The rally on Wednesday was an incredible parade of retired military bloodworms, outright grifters, washed-up geopolitical sorcerers, and mutton-witted drive-time radio cowboys. Donald Trump, whatever you may think of him, is none of those. He knows what a festival of fruitcakes he joined on Wednesday. The way you know this is that his remarks did not contain warnings of electro-magnetic pulses or Iranian missiles launched from secret South American bases. There was nary a single mention of Neville Chamberlain. (I considered voting for him for a fraction of a sliver of a millisecond on that basis alone.) He declined to enter a gargoyle in the design contest. The worst he said about the agreement that had brought everyone out on such a miserably hot and humid day was that it was “incompetent,” which is the mildest thing anyone called it all afternoon. And then, when he got off the stage, he told a jostling knot of reporters that the Iran agreement was a “done deal” and that the only solution would be to “vote those people out of office.” A completely reasonable reaction, but one that would have gotten his head spitted on an iron gatepost if he’d said it from the stage. It was a moment of almost crystallized cynicism.
Earlier this summer, when FBI Director James Comey made his case for backdooring strong encryption, he told us that he wanted to hash out the policy considerations surrounding encryption, law enforcement, and security in public: “Democracies resolve such tensions through robust debate.” This week, we learned that Comey apparently actually meant that he wanted the debate resolved in secret, before a judge known only to the government, by way of a sealed wiretap order.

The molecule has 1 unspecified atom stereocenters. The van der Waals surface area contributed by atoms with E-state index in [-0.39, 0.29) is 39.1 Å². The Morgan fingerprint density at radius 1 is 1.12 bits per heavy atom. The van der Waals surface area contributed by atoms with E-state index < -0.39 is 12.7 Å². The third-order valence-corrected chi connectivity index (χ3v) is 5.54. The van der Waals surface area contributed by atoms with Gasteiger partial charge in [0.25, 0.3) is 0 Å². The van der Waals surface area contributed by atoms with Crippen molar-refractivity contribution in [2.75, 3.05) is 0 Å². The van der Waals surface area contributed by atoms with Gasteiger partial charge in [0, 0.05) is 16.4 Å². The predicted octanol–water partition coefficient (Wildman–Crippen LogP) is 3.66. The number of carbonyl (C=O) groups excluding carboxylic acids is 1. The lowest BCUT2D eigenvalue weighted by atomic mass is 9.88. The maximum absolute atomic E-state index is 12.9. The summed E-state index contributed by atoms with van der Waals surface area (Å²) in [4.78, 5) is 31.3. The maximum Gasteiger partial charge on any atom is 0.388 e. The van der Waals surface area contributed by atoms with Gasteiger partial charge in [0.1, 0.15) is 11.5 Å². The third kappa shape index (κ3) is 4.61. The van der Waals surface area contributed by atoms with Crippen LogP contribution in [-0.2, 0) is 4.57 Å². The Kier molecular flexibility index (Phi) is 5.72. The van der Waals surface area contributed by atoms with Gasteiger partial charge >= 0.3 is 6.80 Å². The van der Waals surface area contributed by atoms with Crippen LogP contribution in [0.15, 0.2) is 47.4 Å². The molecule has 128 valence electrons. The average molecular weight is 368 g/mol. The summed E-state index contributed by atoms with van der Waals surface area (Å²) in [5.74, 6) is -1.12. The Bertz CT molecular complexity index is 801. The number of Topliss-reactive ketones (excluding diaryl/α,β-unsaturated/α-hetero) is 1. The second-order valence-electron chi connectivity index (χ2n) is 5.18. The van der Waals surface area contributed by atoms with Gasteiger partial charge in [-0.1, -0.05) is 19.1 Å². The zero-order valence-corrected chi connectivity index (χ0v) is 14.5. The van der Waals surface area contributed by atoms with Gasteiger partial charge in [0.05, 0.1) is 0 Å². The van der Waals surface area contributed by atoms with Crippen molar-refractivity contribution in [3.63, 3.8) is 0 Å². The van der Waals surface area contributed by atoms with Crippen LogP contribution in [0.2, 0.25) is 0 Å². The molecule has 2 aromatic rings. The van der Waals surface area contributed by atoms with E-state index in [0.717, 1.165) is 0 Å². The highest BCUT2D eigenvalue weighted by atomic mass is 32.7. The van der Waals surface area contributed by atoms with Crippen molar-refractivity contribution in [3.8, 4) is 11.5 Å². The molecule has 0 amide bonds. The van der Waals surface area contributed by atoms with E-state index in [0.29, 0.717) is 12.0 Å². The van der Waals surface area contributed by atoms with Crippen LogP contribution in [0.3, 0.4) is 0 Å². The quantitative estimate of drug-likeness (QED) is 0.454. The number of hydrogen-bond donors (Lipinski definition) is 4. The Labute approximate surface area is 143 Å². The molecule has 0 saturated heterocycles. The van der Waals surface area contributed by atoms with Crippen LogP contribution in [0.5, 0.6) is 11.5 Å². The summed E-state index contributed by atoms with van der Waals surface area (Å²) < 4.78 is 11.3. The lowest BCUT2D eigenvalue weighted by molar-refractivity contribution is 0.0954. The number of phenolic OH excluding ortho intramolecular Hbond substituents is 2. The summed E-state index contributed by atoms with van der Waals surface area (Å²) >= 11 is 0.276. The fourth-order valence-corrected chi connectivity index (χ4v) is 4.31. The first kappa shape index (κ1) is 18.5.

In a brief article in Monday’s New York Times, the paper confirmed a rumor that has been circulating since the beginning of this summer. Apple has been involved in a dispute with the U.S. Department of Justice regarding iMessage encryption, with the DOJ demanding that Apple give them plaintext copies of iMessages in real time, pursuant to a wiretap order. Because iMessage uses end-to-end encryption, where only the users hold the keys, Apple is unable to comply with such an order unless it compromises its system and implements a backdoor for the U.S. government. This would compromise the security of every iMessage user, something that Apple has steadfastly refused to do.